Tuesday, July 15, 2014

Current thoughts on targeting reporter cassettes in mice using #CRISPR.

 As an advocate of the PX330 plasmid for implementing CRISPR in mouse zygotes, I am trying to figure out optimal conditions for enabling homology-dependent repair (HDR) with this system.  Genome editing requires HDR, and a donor DNA molecule must be supplied along with the CRISPR/Cas tools such as PX330.  

For introducing "smallish" edits or insertions - like, under 70 bases or so - one can order a single-stranded super-long oligo such as IDT's ultramers.  Larger insertions are going to require double stranded DNA fragments.  Most molecular biologist are well used to purifying these, once they are designed.   Here's a few considerations:

1.  If the CRISPR target is also present in the homology arms of a double-stranded donor, it's probably gonna cut the donor before it gets a chance to donate anything.

2.  What should the optimal ratio of donor/CRISPR/Cas9 be?    I am assuming roughly a 1:1 mass ratio.   My only guidance so far is from the Yang et al 2013 Cell paper.  They were coinjecting donor DNAs with RNAs for guide RNA & Cas9.   Here I will focus on their data for fluorescent reporter fragment insertions, which were injected as circular dsDNA plasmids.   Although this group mainly does cytoplasmic injections, they tested pronuclear injections too.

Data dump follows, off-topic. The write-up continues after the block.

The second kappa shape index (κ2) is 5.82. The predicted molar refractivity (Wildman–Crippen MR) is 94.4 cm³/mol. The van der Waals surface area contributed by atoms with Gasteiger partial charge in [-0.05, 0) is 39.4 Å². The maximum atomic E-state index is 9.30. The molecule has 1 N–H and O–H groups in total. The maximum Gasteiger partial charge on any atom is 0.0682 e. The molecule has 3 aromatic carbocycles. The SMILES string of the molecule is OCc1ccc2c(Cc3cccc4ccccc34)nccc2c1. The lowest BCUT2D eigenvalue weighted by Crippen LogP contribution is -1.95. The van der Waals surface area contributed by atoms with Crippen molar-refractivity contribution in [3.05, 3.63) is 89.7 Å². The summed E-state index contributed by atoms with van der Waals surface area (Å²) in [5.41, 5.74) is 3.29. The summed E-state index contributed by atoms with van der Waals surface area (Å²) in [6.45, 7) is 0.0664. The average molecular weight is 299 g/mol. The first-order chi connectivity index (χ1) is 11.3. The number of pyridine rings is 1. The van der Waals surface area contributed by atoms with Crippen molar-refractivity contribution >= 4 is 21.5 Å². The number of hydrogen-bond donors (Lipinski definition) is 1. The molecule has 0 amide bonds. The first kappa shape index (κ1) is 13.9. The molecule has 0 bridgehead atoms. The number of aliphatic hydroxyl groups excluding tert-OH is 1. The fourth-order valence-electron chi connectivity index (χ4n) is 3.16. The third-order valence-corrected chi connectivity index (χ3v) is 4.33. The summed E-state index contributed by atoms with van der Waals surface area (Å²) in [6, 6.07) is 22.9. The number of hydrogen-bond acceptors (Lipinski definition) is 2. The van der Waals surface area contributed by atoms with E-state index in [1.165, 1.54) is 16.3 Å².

For pronuclear injections of these reagents. Yang et al  reported 9% and 18% targeting rates, using two different donors and targets.    The concentrations were:  10 ng/µl donor plasmid, 2.5 ng/µl guide RNA, 5 ng/µl Cas9 mRNA.    Thus the total nucleic acid burden of the pronuclear injection material was ~17 ng/µl.   Those with actual experience with mouse embryo injections will note this is rather high;  most DNA transgenes are injected at 1-5 ng/µl, no more.  Why no more?   It can cause toxicity, but even more often and more frustrating, it leads to frequent needle clogging at the injection microscope.   Injected material at these concentrations will need very careful preparation beforehand.  I suggest that a 0.22 micron spin filter be used before each injection over a total 5 ng/µl limit.  Anyway, a ratio of ~1:1 or maybe ~3:2 mass ratio of donor DNA vs. CRISPR reagents seems reasonable.    For PX330 I am starting off by suggesting 4 ng/µl PX330 + 6 ng/µl donor plasmid - although I have no data yet showing whether this is optimal.

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